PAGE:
Artificial brains to stop fraud

Audits of the big corporations are about to go through a revolution to cope with a phenomenal growth in use of the Internet for business-to- business transactions. That is increasing the risk of hackers and internal fraud, forcing auditors to become experts in data encryption, "firewalls" and on-line identity authentication.

Using computers as devices to communicate rather than simply to process data creates new challenges, and the big accountancy firms are devoting more resources to helping clients to improve their protection against computer fraud.

"Technology has not kept pace with the desire of business to use the technology," says Pat Russell, a partner in information systems risk management at Price Waterhouse. "We are working with clients to ensure that they are dealing with the person they think they are dealing with."

Medium-sized firms could be squeezed as a result of these new demands on auditors, suggests Clive Holtham, Bull Information Systems professor of information management at the City University, London, who is heading a research project on IT and the future of the audit. Small firms servicing small clients in traditional trading sectors will not be greatly affected by electronic commerce, he says, but larger firms, outside the big six, may struggle to meet the demands of clients committed to new technology, especially those operating multinationally.

Professor Holtham adds, though, that basic audit skills are as relevant as they have ever been. "Auditors continually emphasise that controls are their stock-in-trade," Professor Holtham says. "New technology will not change that.

Banks, insurers and the major retailing corporations are making strides not only in developing electronic commerce, but also in using "artificial intelligence" (AI) - where software uses evidence to make deductions or produce warnings - to strengthen their marketing and audit internally management controls and computer security.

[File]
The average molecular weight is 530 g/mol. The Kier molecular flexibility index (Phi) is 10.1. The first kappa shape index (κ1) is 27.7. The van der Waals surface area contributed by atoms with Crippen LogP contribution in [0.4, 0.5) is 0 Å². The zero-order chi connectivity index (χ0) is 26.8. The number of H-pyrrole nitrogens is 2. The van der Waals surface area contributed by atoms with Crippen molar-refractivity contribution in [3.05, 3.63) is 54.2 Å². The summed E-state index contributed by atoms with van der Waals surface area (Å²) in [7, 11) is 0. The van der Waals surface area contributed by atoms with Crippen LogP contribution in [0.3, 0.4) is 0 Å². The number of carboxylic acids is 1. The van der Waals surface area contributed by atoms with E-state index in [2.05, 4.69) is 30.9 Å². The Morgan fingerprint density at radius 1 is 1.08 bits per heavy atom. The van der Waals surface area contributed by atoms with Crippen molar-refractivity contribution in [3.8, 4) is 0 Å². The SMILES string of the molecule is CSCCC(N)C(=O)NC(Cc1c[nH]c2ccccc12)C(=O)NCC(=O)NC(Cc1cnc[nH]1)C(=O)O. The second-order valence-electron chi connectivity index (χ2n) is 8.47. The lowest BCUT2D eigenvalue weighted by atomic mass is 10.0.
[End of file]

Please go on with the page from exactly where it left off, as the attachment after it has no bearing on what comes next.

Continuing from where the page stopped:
AI is also being used by the big firms to check unauthorised access to confidential information. Forensic auditors use AI not only to analyse how a fraud has taken place, but also to detect it in action, and pre- empt it by locating control weaknesses. Effective AI software at Barings should have warned managers and auditors of what Nick Leeson was doing.

There are limits, though, to the use of AI as a substitute for old-fashioned, good quality auditing. Some auditors say there are simply too many transactions taking place in a large corporation for each to be analysed by computer.

AI should, though, prove useful in enabling auditors to benchmark clients against competitors, helping them to identify where a corporation is under-performing. John Mulholland, a senior manager at KPMG's audit research and development division, says that computer benchmarking is something to be gradually introduced into client audits. "Clients do appreciate a comparison," he says.

"Spider's web" diagrams can compress maybe 10 complex tables into a single graphic display: executives can see at a glance in which areas of activity their corporation under-performs against competitors. "People are much better at viewing patterns than reading tables," Mr Mulholland points out. But he adds: "The role of computers is to supply information so that people can bring their judgement to bear on the scenario. The main audit tool is still the brain"

Paul Gosling

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